The Discalced Carmelite Friars of the Immaculate Heart of Mary in the United States was established by Germanfriars. Archbishop Messmer of Milwaukee offered them a property called Holy Hill, a well known Marian pilgrimage site about thirty miles northwest of Milwaukee. The Carmelites took formal possession of Holy Hill in 1906 with a small community of four friars: Eliseus, who was appointed first superior, Kilian, and two lay brothers who had been sent from Bavaria. They used a renovated farm house as the first monastery. Other friars were sent from Germany to staff Holy Hill.

St. FlorianMilwaukee, WI
In 1912 they also accepted a parish for German-speaking people in the city of Milwaukee, where they built a church and monastery dedicated to St. Florian. A brick monastery was constructed on Holy Hill in 1920, and in the following year a novitiate was established and American vocations began to apply for admission to the Order.

Washington, DCWashington, DC
Another group of friars located in the state of Arizona in 1912: Spaniards from the Catalonia province founded houses at Tucson, Phoenix, Sonora, and a number of mission stations to care for the Spanish speaking residents of the state. In 1916 the friars from Arizona established a monastery in Washington, D.C. Joseph Mary of Jesus (Isasi), a former missionary in Cuba, led a group of friars from Tucson to the nation's capital, and on October 15, 1916, a monastery was formally established in the area near the Catholic University of America.

Brighton, MABrighton, MA
In 1940 the monasteries in Wisconsin and Washington, D.C., were detached from their European provinces and combined into the Washington semi-province. After the war in 1947, this union was canonically elevated to the status of a province under the title of the Immaculate Heart of Mary, and further foundations were made in Massachusetts, New Hampshire, Ohio, and New York.

Hinton, WVHinton, WV
The Province officially established a "Desert" community at Hinton, WV on June 24, 1968. The new community was called "Christ on the Mountain." In the tradition of the Order the 'deserts' are hermitages, dedicated to prayer, silence and solitude. The Washington Province made their contribution to overseas expansion.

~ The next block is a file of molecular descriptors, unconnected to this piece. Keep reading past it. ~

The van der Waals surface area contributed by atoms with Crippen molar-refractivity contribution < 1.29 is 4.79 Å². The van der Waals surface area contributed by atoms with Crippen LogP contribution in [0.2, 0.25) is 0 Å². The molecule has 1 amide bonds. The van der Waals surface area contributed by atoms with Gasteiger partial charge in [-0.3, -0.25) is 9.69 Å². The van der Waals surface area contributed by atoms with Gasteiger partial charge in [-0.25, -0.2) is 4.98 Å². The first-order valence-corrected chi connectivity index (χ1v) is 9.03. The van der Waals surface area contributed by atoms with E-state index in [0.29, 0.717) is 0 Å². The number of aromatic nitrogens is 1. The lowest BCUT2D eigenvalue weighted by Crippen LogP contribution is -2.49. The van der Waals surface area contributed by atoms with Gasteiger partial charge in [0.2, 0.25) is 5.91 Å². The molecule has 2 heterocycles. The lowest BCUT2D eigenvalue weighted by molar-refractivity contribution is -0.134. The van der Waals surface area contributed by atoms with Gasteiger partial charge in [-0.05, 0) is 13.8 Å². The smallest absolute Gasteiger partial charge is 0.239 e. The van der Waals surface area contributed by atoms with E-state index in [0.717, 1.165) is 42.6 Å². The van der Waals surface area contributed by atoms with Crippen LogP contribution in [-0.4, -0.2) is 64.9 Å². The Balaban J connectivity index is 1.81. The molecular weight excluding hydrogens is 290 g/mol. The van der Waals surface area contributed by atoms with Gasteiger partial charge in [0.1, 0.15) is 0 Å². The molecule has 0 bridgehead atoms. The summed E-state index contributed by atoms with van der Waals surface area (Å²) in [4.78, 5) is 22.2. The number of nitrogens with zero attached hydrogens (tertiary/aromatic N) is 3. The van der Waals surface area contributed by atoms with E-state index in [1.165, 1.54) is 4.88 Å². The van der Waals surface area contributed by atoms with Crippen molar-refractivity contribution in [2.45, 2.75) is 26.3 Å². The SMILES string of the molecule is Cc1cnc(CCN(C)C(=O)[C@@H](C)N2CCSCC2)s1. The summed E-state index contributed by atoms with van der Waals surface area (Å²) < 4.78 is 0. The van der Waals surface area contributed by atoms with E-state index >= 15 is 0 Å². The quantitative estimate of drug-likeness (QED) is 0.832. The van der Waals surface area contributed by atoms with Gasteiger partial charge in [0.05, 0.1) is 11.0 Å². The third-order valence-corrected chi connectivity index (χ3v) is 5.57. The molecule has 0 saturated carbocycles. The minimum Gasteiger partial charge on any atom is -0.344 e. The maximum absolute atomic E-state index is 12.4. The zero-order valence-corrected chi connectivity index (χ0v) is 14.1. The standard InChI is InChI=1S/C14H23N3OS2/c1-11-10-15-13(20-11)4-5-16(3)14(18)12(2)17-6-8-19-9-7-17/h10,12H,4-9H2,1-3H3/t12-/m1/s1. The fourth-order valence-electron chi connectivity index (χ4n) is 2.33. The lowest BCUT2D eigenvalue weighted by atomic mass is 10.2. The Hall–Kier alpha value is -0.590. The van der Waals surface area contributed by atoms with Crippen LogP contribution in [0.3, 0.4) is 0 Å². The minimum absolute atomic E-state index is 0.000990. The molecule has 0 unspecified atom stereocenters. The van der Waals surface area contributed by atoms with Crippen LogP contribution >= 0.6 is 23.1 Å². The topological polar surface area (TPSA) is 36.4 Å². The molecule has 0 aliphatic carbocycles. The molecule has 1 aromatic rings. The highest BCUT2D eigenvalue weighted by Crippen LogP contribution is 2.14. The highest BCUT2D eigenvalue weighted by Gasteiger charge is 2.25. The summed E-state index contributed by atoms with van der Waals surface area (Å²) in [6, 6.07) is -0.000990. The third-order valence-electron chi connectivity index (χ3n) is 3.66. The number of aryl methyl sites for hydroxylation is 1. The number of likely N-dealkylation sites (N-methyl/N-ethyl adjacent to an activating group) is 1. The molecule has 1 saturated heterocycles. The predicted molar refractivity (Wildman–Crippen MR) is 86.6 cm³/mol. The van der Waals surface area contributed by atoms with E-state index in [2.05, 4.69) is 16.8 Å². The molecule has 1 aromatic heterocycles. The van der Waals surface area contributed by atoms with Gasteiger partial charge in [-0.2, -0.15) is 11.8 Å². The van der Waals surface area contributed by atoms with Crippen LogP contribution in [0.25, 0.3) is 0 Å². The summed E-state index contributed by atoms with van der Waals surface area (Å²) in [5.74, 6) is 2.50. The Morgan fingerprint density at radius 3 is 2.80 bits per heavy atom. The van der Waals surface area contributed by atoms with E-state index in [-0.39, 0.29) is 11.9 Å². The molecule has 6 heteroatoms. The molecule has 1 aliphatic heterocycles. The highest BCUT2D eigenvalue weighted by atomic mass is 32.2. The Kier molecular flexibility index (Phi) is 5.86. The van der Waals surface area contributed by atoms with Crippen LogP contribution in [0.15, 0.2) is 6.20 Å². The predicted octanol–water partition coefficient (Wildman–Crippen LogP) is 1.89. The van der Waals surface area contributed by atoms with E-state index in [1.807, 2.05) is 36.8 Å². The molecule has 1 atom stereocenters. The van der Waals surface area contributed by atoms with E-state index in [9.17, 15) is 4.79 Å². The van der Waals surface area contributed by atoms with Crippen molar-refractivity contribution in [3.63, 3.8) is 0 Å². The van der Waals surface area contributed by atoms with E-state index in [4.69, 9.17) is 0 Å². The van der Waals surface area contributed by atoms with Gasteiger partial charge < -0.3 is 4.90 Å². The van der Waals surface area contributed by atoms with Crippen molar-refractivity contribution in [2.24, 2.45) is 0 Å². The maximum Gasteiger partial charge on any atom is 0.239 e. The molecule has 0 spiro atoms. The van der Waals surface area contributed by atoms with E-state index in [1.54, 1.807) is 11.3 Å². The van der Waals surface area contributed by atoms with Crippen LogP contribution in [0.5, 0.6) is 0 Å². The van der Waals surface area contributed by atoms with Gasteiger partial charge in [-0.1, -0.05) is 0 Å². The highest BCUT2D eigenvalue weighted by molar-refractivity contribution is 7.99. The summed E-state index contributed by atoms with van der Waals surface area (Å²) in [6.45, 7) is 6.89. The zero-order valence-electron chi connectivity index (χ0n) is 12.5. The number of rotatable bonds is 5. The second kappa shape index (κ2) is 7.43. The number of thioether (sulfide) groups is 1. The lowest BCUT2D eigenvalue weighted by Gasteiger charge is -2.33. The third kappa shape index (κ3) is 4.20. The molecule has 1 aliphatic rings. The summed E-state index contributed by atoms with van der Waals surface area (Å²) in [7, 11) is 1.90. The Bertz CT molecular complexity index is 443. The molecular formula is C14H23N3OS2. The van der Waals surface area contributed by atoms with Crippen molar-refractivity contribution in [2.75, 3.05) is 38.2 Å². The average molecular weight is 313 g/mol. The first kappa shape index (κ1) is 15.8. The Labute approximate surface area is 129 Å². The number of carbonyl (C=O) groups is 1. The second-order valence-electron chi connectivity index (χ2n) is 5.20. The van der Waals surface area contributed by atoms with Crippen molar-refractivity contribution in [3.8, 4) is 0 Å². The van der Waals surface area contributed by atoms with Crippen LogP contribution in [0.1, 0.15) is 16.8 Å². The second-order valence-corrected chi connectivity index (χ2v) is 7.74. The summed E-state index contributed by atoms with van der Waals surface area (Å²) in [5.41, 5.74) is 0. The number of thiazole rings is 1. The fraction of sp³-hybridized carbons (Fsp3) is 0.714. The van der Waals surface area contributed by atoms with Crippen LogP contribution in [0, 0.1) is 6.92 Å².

In 1947, six friars from the province established a mission on the island of Luzon in the Philippine Islands. Other friars from the province followed, and three years later the mission territory was separated from the Lipa diocese and established as the prelature of Infanta. On April 25, 1950, the Holy See entrusted the prelature of Infanta and its almost seventy thousand inhabitants to the Washington Province.

Nairobi, KEnyaNairobi, Kenya - On February 2, 1992, the Order officially inaugurated the house in Nairobi, Kenya for the express purpose of being a formation center for the English-speaking students of philosophy and theology, coming from Kenya, Nigeria, Malawi and Tanzania. The house remained under the General administration of the Order until June 1995 when responsibility for it passed to the Washington Province. More complete information about OCD in the United States can be found at


Discalced Carmelite Seculars

Secular Carmelite communities represent a network of 'living stones' throughout the world.

OratoryLike our Carmelite ancestors on Mount Carmel, Secular Discalced Carmelites today participate in the same active charism of prayer by following the 800-year-old Rule of St. Albert and learn from the example and writings of our Holy Mother St. Teresa of Avila and Holy Father St. John of the Cross, and other Carmelite saints. The first Canonically Established Secular community in the Washington Province was in 1917.

As present day Secular Carmelites we too are organized into groups of communities, each accountable to the Superiors of the Order and Province, to our brothers and/or sisters within each local community, and are guided by OCDS Constitutions under the Patronage of Our Lady of Mount Carmel, and the Washington Province Statutes. Being divided into three regions: Mid-Atlantic, Northeast, and Mid-West/Florida, our 155 OCDS communities; including one in Nairobi, Kenya; 4013 seculars look to our friars for their experience of Carmelite spirituality. Additional information about Secular Carmelites is available at